According to the accident report, both the cyclist and the driver of the green Toyota were proceeding south along Rte. 9W, when the cyclist motioned to turn left to Tallman Park, and was struck by the traveling vehicle, and was "ejected" from his bicycle, hitting the windshield of the car, said Strattner.

Strattner said the accounts of the cyclist and of the motorist both reflected the same information, and that the cyclist was conscious when he recounted the details.

The vehicle's speed was not assessed by the police department using throw distance estimates because they are not required to do so unless there has been a serious physical injury or death, said Strattner. When pressed for what constitutes serious physical injury, Strattner said such a condition would likely constitute a "tremendous" injury for the average person.

The speed limit on this section of 9W is 45 mph, and the motorist was traveling at a slight incline.

No summonses were issued to either the driver or the cyclist, an indication that the cyclist was wearing a helmet at the time of the accident: helmets are mandatory for all bicyclists under Rockland County law, noted Strattner, who said he also is a cyclist.

No records are currently available for previous accidents at this location.

An employee answering the phone at Nyack Hospital refused to comment on the condition of the cyclist or whether he had been released.

Cyclist Hit by Car at Tallman, 9W Intersection

An unidentified cyclist was hit head on by a motorist at the turn from 9W to Tallman Park and Piermont at around 11 a.m. this morning.
The cyclist was traveling by himself, he told BBB.

At the scene of the accident, two police cars had blocked off the northbound traffic lane, while paramedics spoke to the cyclist who lay on the ground face down, not moving.

It was not clear whether the driver of the car, a green four-door sedan, had struck the cyclist as he was turning off the side road, or whether the driver had tried to execute a left hand turn into the Tallman road from the southbound lane as the cyclist was traveling northbound down 9W.

Picture of Tallman State Park near the Hudson River

However, the entire front window of the vehicle was shattered, and it was clear from the indentation on the glass that the cyclist's body had hit the glass, and then fallen to the pavement.
None of the officers on the scene could offer an explanation yet for the accident, and two paramedics tended to him by asking if he could feel his foot and other limbs as he lay unmoving.

A large stain of water, possibly either from an exploded water bottle, or from the cyclist's mouth, was evident on the pavement near where he lay, in the middle of the northbound lane.

Later it was reported that the injured man, dressed all in black, had been moved to a stretcher.
BBB asked the cyclist if he wanted friends or family to be contacted but he said he preferred to call them himself later.

The weather at the time was about 40 degrees, but visibility at this intersection was poor due to sharp sunlight angles and shadowed areas on the road.

This intersection as well as the intersection at 9W just south of stateline, are known for the large incidence of motorists turning left from the southbound lane, and are particularly treacherous according to cyclists. Cyclists are gaining speed from the decline of the road at both intersections, making any impact particularly deadly.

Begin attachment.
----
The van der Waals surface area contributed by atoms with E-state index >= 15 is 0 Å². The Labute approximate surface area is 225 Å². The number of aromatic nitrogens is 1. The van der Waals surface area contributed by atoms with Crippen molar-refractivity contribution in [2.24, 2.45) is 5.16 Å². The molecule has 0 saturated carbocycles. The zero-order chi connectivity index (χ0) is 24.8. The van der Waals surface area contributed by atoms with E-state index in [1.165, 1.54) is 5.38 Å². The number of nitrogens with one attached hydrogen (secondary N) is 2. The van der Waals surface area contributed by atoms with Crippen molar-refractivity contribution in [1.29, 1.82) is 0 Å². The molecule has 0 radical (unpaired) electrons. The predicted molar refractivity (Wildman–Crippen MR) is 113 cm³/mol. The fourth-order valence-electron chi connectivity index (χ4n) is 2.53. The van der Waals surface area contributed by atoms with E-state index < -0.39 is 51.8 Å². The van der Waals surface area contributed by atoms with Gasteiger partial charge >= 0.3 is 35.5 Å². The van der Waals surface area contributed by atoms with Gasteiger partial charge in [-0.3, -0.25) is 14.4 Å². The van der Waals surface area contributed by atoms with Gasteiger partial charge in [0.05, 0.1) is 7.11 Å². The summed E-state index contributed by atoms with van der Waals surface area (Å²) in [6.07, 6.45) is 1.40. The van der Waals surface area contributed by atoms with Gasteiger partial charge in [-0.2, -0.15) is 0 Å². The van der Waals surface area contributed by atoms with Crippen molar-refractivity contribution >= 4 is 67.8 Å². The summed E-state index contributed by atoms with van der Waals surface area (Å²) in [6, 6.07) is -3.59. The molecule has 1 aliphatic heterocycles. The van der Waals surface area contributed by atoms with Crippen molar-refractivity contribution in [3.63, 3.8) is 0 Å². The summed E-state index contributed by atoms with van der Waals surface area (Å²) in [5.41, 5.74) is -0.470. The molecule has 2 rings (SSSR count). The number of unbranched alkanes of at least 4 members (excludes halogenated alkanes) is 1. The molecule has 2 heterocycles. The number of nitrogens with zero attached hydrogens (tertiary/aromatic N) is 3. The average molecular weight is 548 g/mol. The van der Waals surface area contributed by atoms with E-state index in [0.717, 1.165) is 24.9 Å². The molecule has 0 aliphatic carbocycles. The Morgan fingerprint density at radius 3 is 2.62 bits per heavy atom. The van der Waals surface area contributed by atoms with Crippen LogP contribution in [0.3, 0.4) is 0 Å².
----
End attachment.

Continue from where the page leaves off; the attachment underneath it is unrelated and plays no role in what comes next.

BBB has witnessed another head-on accident this year when a cyclist with the right of way traveling north was hit by a southbound motorist taking a left had turn onto Palisades Parkway south.

Cyclists report that despite the fact that they are traveling downhill at speeds of between 25 and 40 mph, many cars try to "beat" them to the turn, and take the turn in front of them.

Wednesday, November 07, 2007

NY Bike Blog-o-Sphere: Bike Lock?

Well, some of our local NYC bloggers have been working overtime. Some of it is entertaining, some of it well, not as balanced as we would like.

Like the two important events recently covered by NY Velocity: One, the cycling-assists run by Richard Rosenthal, was covered nicely by photographer Marco (we assume Marco Quezada?) and pictured at He also did a nice job taking photos of the runners (runners? there are runners in the NYC Marathon?)

NYVelocity also managed to take pics of all of their friends at Interbike, though they strangely missed one of the most exciting product booths in all of Las Vegas, Hotvelociti. Maybe they didn't have time? Though oddly they managed to find time to take pics of the platinum-dyed boob-job girls (hmm, wonder what they do for a living?)

Gawker recently covered the Alec Baldwin rant about the "dirty" Upper West Side. Sorry, but I have to agree with Baldwin--the streets are sometimes so dirty they are often ugly and depressing. The sidewalks are streaked with old food remains, dog pee, and pigeon s--t. Garbage cans are overflowing--where is our sense of pride?

The handsome Baldwin speaks out about dirty upper west side.

But even though entertainment abounds in the bike blog-o-sphere, in some areas I think we need some more work.

For example, regarding that whole relationship between Streetsblog, Transportation Alternatives, and Sam Schwartz--and now, the NYC Department of Transportation--some of it with good results, but some of it muddied by the lack of independence between the entities.

On November 6, WNYC's Brian Lehrer interviewed Mark Gorton's Street Renaissance campaign (funded by his millions from Lime share ware) and you guessed it, NYC Department of Transportation's chief, Janette Sadik-Kahn (more on this getting together of two sides later).